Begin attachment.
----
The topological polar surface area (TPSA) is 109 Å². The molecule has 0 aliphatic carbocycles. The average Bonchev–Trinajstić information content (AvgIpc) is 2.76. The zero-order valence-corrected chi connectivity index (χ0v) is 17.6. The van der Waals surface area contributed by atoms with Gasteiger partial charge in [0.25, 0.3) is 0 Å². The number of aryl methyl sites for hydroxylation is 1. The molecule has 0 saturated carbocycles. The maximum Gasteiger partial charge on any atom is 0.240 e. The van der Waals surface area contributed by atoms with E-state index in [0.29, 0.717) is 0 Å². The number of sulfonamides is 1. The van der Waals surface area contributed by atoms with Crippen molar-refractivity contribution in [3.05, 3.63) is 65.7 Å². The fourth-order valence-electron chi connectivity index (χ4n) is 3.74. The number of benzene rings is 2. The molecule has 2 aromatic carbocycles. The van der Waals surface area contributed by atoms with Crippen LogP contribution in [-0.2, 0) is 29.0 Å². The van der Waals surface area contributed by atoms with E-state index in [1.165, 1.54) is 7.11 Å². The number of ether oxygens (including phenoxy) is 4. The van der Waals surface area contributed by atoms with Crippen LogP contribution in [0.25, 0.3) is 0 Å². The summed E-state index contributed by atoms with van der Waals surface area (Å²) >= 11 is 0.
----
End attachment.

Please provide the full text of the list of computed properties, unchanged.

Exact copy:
The topological polar surface area (TPSA) is 109 Å². The molecule has 0 aliphatic carbocycles. The average Bonchev–Trinajstić information content (AvgIpc) is 2.76. The zero-order valence-corrected chi connectivity index (χ0v) is 17.6. The van der Waals surface area contributed by atoms with Gasteiger partial charge in [0.25, 0.3) is 0 Å². The number of aryl methyl sites for hydroxylation is 1. The molecule has 0 saturated carbocycles. The maximum Gasteiger partial charge on any atom is 0.240 e. The van der Waals surface area contributed by atoms with E-state index in [0.29, 0.717) is 0 Å². The number of sulfonamides is 1. The van der Waals surface area contributed by atoms with Crippen molar-refractivity contribution in [3.05, 3.63) is 65.7 Å². The fourth-order valence-electron chi connectivity index (χ4n) is 3.74. The number of benzene rings is 2. The molecule has 2 aromatic carbocycles. The van der Waals surface area contributed by atoms with Crippen LogP contribution in [-0.2, 0) is 29.0 Å². The van der Waals surface area contributed by atoms with E-state index in [1.165, 1.54) is 7.11 Å². The number of ether oxygens (including phenoxy) is 4. The van der Waals surface area contributed by atoms with Crippen LogP contribution in [0.25, 0.3) is 0 Å². The summed E-state index contributed by atoms with van der Waals surface area (Å²) >= 11 is 0.